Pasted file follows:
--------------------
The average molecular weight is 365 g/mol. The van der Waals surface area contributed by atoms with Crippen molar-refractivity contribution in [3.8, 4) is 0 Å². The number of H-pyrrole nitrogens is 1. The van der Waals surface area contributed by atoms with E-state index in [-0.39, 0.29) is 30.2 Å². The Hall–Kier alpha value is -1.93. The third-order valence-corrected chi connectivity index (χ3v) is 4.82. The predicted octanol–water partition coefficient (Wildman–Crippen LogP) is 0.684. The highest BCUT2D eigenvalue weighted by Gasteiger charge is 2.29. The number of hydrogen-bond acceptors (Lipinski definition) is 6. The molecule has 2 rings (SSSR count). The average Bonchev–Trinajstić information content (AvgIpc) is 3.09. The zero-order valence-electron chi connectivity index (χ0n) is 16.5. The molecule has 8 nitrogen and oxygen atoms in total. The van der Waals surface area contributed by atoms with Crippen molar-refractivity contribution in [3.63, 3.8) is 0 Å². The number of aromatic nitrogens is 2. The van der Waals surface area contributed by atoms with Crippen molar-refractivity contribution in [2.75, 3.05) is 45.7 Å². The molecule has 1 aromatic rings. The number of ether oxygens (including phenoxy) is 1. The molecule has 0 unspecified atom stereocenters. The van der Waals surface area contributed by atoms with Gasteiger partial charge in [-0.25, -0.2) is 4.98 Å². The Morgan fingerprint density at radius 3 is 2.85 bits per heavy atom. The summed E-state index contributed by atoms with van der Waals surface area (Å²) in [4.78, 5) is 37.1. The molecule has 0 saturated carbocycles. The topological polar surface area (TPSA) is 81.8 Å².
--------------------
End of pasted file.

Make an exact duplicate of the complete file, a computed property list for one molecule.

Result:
The average molecular weight is 365 g/mol. The van der Waals surface area contributed by atoms with Crippen molar-refractivity contribution in [3.8, 4) is 0 Å². The number of H-pyrrole nitrogens is 1. The van der Waals surface area contributed by atoms with E-state index in [-0.39, 0.29) is 30.2 Å². The Hall–Kier alpha value is -1.93. The third-order valence-corrected chi connectivity index (χ3v) is 4.82. The predicted octanol–water partition coefficient (Wildman–Crippen LogP) is 0.684. The highest BCUT2D eigenvalue weighted by Gasteiger charge is 2.29. The number of hydrogen-bond acceptors (Lipinski definition) is 6. The molecule has 2 rings (SSSR count). The average Bonchev–Trinajstić information content (AvgIpc) is 3.09. The zero-order valence-electron chi connectivity index (χ0n) is 16.5. The molecule has 8 nitrogen and oxygen atoms in total. The van der Waals surface area contributed by atoms with Crippen molar-refractivity contribution in [3.63, 3.8) is 0 Å². The number of aromatic nitrogens is 2. The van der Waals surface area contributed by atoms with Crippen molar-refractivity contribution in [2.75, 3.05) is 45.7 Å². The molecule has 1 aromatic rings. The number of ether oxygens (including phenoxy) is 1. The molecule has 0 unspecified atom stereocenters. The van der Waals surface area contributed by atoms with Gasteiger partial charge in [-0.25, -0.2) is 4.98 Å². The Morgan fingerprint density at radius 3 is 2.85 bits per heavy atom. The summed E-state index contributed by atoms with van der Waals surface area (Å²) in [4.78, 5) is 37.1. The molecule has 0 saturated carbocycles. The topological polar surface area (TPSA) is 81.8 Å².